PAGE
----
Written by Lonnie Isam
Friday, 09 March 2012 18:07
The Young Guns Are In
Written by Lonnie Isam
Tuesday, 06 March 2012 18:07
BMWs in the Cannonball
Written by Darryl Richman
Tuesday, 21 February 2012 10:00
The 2012 running of the Motorcycle Cannonball, with it's extension to allow bikes built through 1929, is a great boon to we aficionados of the White and Blue roundel. In the inaugural 2010 run, the limit of 1915 or earlier simply precluded running any kind of a BMW, as the company itself didn’t exist until 1917.
BMW was formed from the preceding Rapp Motoren Werke, based in the Munich suburb of Oberwiesenfeld. Rapp had been building engines under license from other manufacturers for the German and Austro-Hungarian war effort, and they had developed their own design that they were trying to sell to the authorities. The name change accompanied the conversion from a private firm to a public stock company, and in 1918 a new logo design was registered that mimicked the round Rapp logo with its black border, but replaced the chess piece with the Bavarian state colors of White and Blue.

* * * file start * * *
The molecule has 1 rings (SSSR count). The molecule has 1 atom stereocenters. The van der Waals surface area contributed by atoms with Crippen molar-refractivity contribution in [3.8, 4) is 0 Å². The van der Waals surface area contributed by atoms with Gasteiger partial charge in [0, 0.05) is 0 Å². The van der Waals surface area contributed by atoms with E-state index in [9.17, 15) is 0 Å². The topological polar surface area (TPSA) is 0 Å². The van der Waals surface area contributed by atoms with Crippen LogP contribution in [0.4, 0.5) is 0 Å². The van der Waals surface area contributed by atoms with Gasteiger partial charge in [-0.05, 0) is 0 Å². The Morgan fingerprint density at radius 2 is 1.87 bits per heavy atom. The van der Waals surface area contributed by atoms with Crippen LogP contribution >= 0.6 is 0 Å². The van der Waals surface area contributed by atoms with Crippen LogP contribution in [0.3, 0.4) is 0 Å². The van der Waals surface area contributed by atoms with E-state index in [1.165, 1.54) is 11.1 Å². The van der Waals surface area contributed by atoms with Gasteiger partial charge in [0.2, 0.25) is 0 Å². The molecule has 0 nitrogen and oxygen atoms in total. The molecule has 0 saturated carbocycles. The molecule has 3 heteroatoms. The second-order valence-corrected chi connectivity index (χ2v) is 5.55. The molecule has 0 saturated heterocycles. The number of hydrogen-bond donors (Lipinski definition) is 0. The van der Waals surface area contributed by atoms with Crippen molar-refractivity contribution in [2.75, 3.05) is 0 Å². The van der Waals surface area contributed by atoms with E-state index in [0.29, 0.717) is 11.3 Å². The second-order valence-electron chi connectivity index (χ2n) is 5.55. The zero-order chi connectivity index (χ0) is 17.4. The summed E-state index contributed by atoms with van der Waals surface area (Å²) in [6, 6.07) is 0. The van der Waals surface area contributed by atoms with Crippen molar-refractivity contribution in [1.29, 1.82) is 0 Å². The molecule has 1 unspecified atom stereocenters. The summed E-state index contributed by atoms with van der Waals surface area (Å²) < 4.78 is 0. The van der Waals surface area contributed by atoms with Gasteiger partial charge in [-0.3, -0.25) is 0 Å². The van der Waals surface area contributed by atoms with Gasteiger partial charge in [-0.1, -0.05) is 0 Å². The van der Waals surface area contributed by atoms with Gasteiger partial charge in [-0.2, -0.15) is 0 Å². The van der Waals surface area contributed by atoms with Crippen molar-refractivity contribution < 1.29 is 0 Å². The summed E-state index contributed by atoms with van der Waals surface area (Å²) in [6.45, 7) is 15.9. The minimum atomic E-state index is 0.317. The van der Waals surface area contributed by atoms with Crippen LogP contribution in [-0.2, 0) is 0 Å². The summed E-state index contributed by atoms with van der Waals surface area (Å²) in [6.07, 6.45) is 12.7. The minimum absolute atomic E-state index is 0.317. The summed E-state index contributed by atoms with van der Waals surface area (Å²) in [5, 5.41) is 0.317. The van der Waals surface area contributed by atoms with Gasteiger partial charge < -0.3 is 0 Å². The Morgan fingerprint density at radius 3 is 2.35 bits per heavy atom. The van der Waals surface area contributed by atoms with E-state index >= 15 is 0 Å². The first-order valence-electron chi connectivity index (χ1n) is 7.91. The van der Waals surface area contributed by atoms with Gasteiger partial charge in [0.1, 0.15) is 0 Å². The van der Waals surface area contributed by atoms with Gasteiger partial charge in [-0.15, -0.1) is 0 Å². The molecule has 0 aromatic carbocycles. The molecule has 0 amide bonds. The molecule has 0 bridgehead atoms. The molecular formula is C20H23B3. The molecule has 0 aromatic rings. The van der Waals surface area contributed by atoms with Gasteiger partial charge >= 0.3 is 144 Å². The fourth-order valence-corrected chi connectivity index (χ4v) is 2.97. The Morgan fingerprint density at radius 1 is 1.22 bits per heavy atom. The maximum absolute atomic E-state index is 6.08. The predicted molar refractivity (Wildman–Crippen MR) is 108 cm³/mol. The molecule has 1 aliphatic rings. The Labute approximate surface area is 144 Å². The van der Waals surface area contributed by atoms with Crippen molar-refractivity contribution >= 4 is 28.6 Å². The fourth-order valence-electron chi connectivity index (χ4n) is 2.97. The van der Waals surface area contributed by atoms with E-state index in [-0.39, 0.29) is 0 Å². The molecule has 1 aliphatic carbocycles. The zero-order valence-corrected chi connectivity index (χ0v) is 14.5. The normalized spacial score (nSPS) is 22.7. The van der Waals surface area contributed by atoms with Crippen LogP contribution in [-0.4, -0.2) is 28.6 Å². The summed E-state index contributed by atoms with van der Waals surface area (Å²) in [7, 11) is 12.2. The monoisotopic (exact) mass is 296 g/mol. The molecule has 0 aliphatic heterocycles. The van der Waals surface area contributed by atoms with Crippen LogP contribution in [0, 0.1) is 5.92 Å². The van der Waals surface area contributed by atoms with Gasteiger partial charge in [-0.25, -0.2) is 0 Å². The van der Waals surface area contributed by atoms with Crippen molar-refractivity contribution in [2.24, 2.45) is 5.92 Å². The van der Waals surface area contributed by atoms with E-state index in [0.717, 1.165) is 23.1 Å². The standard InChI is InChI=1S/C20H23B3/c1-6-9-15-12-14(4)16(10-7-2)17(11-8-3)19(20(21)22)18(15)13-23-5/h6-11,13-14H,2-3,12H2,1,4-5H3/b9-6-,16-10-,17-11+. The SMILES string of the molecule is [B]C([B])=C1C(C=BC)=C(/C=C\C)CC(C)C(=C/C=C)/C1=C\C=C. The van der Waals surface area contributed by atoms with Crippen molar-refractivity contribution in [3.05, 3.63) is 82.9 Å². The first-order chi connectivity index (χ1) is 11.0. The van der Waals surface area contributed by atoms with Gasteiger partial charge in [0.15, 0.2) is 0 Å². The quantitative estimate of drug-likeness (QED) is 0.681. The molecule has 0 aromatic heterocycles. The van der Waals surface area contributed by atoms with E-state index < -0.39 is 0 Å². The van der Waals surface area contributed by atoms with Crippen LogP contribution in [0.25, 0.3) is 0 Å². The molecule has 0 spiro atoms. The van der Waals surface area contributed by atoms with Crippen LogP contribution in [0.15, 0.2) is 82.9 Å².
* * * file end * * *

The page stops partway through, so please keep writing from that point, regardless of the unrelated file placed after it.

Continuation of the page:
(It was 11 years later, on the cover of a publicity booklet, that an imaginative marketer dreamed up the idea that the BMW logo represented a spinning propeller against the sky.) Although the BMW Type III motor was a success – immediately after the war, BMW smashed the altitude record with a Fokker D-VII aircraft and their new engine and special high altitude carburetor – the Allies were not pleased and the terms of the Versailles treaty essentially prevented the Germans from developing new aircraft, so BMW had to find other lines of work.